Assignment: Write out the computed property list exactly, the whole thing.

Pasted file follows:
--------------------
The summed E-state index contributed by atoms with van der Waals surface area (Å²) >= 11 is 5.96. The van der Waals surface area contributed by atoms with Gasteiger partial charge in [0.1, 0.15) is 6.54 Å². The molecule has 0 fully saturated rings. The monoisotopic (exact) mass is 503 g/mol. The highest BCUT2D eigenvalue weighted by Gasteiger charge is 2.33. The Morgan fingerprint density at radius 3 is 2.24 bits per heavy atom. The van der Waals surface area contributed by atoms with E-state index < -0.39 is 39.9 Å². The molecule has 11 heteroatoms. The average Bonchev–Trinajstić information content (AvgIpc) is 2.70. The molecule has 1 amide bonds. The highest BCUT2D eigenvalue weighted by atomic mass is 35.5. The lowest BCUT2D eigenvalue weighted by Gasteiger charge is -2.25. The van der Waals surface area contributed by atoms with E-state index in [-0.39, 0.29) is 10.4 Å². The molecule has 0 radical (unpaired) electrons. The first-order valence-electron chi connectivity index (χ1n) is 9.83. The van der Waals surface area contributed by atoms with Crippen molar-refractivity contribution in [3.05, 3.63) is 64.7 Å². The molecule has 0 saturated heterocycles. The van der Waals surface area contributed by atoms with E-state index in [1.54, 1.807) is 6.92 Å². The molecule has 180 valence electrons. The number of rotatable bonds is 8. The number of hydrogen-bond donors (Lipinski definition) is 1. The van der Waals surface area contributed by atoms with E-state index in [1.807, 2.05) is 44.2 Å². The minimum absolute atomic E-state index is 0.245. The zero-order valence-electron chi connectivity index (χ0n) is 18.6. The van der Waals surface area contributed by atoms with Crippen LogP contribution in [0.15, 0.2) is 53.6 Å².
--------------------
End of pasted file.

The summed E-state index contributed by atoms with van der Waals surface area (Å²) >= 11 is 5.96. The van der Waals surface area contributed by atoms with Gasteiger partial charge in [0.1, 0.15) is 6.54 Å². The molecule has 0 fully saturated rings. The monoisotopic (exact) mass is 503 g/mol. The highest BCUT2D eigenvalue weighted by Gasteiger charge is 2.33. The Morgan fingerprint density at radius 3 is 2.24 bits per heavy atom. The van der Waals surface area contributed by atoms with E-state index < -0.39 is 39.9 Å². The molecule has 11 heteroatoms. The average Bonchev–Trinajstić information content (AvgIpc) is 2.70. The molecule has 1 amide bonds. The highest BCUT2D eigenvalue weighted by atomic mass is 35.5. The lowest BCUT2D eigenvalue weighted by Gasteiger charge is -2.25. The van der Waals surface area contributed by atoms with E-state index in [-0.39, 0.29) is 10.4 Å². The molecule has 0 radical (unpaired) electrons. The first-order valence-electron chi connectivity index (χ1n) is 9.83. The van der Waals surface area contributed by atoms with Crippen molar-refractivity contribution in [3.05, 3.63) is 64.7 Å². The molecule has 0 saturated heterocycles. The van der Waals surface area contributed by atoms with E-state index in [1.54, 1.807) is 6.92 Å². The molecule has 180 valence electrons. The number of rotatable bonds is 8. The number of hydrogen-bond donors (Lipinski definition) is 1. The van der Waals surface area contributed by atoms with E-state index in [1.807, 2.05) is 44.2 Å². The minimum absolute atomic E-state index is 0.245. The zero-order valence-electron chi connectivity index (χ0n) is 18.6. The van der Waals surface area contributed by atoms with Crippen LogP contribution in [0.15, 0.2) is 53.6 Å².